Papers around the state have touted the need for campaign finance reform. The Bloomington Pantagraph editorialized this weekend, "Putting limits on donations made by individuals, parties, corporations and political action committees to political campaigns may not end corruption in Illinois. But it would be a good start." Jim Muir's Sunday column in the Southern quoted John Jackson, a visiting Professor at SUIC, "this bothers the people of Illinois and the indication is that we are very skeptical and quite cynical, and probably campaign finance is the number one reason behind that skepticism and cynicism… As a people we are very skeptical that [elected officials] come awfully close to being for sale." And the Rock Island Argus and Moline Dispatch wrote that pay to play reform "is essential to restore faith in a state government that many consider one of the most corrupt in the country."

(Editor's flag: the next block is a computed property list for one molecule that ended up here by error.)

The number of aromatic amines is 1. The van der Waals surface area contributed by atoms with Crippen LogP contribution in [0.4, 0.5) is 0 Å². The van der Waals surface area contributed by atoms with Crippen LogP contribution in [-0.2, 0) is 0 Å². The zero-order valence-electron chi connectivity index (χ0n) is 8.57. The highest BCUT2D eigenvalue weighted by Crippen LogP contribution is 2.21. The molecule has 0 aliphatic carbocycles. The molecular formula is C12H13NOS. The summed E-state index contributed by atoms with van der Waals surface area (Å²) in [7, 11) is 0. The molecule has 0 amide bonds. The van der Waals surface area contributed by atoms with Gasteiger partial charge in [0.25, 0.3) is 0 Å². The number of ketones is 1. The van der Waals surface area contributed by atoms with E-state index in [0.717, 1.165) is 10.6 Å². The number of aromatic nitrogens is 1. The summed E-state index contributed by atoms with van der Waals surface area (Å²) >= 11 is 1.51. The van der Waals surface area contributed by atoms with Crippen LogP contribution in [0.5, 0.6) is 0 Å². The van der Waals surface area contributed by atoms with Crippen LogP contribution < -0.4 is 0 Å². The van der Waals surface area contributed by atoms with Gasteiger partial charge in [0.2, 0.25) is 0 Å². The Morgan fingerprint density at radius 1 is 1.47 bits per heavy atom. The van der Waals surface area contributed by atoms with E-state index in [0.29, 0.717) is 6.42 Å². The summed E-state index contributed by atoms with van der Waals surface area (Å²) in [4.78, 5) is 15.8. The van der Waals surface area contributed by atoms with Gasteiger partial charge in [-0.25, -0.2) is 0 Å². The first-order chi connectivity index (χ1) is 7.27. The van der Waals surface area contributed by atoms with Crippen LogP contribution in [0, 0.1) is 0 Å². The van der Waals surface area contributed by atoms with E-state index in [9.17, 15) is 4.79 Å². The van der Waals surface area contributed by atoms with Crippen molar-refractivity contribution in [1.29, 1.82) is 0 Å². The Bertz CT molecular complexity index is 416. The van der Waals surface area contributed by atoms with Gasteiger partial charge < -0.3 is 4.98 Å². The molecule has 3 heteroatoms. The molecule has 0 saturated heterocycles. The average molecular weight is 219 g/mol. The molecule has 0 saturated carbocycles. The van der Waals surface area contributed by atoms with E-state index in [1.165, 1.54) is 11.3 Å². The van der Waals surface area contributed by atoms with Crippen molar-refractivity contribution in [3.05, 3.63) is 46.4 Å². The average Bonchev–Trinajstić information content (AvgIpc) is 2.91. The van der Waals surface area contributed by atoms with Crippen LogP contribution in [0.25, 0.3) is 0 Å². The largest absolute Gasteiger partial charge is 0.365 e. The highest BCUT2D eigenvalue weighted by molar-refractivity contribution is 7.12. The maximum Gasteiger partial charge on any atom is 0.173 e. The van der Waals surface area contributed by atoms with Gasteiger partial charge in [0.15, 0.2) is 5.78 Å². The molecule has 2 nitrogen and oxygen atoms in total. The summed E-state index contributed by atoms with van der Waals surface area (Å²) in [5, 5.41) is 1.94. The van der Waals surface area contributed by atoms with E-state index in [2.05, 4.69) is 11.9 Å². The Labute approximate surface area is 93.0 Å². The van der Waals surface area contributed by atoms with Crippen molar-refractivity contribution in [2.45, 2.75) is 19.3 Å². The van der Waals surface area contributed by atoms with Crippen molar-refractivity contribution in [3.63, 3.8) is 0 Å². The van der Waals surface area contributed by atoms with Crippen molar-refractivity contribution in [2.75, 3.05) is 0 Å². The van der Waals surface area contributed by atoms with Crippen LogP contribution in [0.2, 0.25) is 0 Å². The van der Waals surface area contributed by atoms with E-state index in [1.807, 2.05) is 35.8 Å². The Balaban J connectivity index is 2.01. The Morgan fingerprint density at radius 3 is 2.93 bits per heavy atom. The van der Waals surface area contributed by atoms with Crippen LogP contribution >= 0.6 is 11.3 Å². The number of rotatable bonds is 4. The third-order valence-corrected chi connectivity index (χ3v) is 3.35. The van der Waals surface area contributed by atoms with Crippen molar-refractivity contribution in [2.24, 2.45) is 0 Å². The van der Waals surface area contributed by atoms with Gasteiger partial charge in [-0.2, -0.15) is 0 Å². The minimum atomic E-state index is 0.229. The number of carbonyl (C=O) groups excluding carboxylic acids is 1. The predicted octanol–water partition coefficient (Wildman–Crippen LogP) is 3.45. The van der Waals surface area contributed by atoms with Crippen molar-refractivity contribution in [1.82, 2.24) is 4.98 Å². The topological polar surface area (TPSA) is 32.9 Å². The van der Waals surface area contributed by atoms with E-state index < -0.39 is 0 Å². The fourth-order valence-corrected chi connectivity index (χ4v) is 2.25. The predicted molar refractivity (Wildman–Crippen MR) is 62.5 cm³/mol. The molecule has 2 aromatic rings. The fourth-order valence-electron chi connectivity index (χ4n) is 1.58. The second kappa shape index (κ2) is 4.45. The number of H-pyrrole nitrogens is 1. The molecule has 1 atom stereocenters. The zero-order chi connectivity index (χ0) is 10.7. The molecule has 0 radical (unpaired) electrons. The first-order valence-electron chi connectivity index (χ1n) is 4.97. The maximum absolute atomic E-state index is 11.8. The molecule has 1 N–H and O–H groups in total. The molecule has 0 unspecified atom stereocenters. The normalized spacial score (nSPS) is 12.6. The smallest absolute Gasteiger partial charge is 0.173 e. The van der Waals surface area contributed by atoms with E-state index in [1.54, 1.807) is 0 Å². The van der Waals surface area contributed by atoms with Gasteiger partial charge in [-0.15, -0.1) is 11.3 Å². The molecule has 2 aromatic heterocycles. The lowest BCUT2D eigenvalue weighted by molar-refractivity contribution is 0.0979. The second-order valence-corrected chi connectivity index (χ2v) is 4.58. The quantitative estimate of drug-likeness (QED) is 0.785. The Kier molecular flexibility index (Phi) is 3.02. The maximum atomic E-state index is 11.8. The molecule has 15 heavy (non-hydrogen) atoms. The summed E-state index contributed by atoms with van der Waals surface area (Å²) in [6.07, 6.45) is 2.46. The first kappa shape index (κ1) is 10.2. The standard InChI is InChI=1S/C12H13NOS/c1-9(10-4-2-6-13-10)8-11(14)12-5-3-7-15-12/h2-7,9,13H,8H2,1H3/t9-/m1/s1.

We agree with all of them. Illinois' campaign finance rules are the most wide-open, least regulated in the nation. Any candidate can take as much money from any donor as they can persuade the donor to part with. And the result is voter cynicism about the conflict between constituents and contributors for official's loyalties.
Campaign finance reform is nobody's top issue. Most people assume government will be well-run and responsive to voters concerns. When it's not, however, voters start asking why they're not getting what they deserve from their elected officials. By allowing specialized interests to target huge donations -- not just tens of thousands of dollars at a time but multiples of average annual household earnings -- to candidates for office, Illinois' Election Code fosters the impression that bribes and campaign donations are the same thing. To restore public faith in government, and to make clear that constituents matter far more than contributors each and every time that an elected casts a vote, Illinois must change the way campaigns are funded.